Actress Ellen Page, a native of Halifax, was among those speaking out against the use of biosolids on Monday. (CBC)

Actress Ellen Page, a native of Halifax, was among those speaking out against the use of biosolids on Monday.

"To be honest, I think biosolids are kind of an Orwellian term. I refer to it as 'sewage sludge,'" she told CBC News.

Biosolids — a controversial fertilizer that includes treated human waste — were spread on medians along Dunbrack Street in the Clayton Park neighbourhood.

Page said she supports sustainable permaculture practices such as composting toilets, but said the spreading of biosolids is a very different matter.

"It's taking industrial waste, waste from hospitals, businesses, households, full of man-made chemicals, highly toxic, proven carcinogens, radioactive material, and they're putting it on our soil. They're putting it into our ecosystem."

She is calling for more research and public input surrounding the use of the substance.

Coun. Debbie Hum said she has had calls from several constituents in Clayton Park since Thursday wondering if there was a sewer backup in the neighbourhood. Others complained they were getting physically ill from the smell, she said.

Hum said she wants to know why Halifax city council and the public weren't told about the use of the fertilizer mixture.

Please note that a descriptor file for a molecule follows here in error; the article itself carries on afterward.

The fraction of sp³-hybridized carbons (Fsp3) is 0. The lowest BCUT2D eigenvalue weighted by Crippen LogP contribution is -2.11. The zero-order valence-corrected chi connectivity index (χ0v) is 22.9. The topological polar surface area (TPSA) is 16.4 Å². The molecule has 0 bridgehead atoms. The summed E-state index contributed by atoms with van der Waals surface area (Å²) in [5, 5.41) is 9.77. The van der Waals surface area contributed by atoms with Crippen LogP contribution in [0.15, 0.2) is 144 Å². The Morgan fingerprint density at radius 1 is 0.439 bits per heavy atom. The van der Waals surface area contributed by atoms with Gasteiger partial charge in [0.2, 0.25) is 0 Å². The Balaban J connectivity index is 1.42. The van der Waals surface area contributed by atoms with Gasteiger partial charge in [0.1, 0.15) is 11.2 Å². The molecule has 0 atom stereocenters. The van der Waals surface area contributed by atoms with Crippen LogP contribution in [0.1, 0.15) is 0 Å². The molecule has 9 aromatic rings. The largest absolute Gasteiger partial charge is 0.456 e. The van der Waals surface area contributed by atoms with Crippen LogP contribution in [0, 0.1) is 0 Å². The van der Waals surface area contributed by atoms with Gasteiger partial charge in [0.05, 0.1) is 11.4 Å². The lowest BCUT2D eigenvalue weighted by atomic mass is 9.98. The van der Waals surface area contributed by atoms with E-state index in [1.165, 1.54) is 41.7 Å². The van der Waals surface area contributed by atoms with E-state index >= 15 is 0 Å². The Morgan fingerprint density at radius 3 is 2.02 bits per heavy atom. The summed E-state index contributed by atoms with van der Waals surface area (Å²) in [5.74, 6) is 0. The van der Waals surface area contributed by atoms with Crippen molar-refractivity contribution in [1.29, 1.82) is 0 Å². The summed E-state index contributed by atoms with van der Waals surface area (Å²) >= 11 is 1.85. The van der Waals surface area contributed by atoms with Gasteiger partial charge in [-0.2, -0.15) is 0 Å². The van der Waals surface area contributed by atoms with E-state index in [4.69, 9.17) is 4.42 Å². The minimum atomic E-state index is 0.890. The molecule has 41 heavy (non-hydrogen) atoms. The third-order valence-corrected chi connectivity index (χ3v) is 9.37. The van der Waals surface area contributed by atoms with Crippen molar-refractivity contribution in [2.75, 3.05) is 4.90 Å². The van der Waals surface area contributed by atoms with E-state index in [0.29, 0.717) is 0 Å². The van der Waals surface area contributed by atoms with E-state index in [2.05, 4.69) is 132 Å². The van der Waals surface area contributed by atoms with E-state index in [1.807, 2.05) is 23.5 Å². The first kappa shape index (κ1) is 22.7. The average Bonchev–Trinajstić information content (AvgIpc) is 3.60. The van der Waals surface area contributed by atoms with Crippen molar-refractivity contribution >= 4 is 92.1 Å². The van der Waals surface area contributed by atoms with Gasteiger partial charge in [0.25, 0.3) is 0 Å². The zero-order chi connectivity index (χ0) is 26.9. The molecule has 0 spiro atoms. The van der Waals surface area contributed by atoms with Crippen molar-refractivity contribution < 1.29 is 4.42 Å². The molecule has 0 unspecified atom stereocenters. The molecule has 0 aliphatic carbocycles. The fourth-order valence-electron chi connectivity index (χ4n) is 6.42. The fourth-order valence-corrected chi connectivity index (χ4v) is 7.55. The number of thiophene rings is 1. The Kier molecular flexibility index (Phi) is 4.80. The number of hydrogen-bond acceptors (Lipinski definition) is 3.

On Monday, authorities with the Halifax Regional Municipality admitted they had erred by not alerting residents that biosolids would be spread in the area.

"It's got a distinct smell, and I thought it almost smelled like a sewer," Hum said Sunday. She said she is concerned about what effect the mixture will have on people's health.

"Is it an appropriate use in an urban area? Is it appropriate in a rural suburban area, and is it appropriate at all?" Hum asked.

She said she wants to know why city staff wasn't up front about the use of biosolids and said she will try to get those answers at Tuesday's meeting of Halifax regional council.

City officials say the substance is safe and is processed to remove harmful chemicals and pathogens.

"There are no health concerns with this," said Richard MacLellan of the city's sustainable environment management office.

"Biosolids in Nova Scotia have the highest and most stringent regulations by far in Canada… I am absolutely confident that the soil we put down is much healthier than the soil that would be on any right of way in most of HRM."

CBC learned Monday that biosolids are also being used to fertilize newly-planted trees in Halifax's popular Point Pleasant Park.

Coun. Sue Uteck, who represents the area, said she was not informed of the use of biosolids in the park.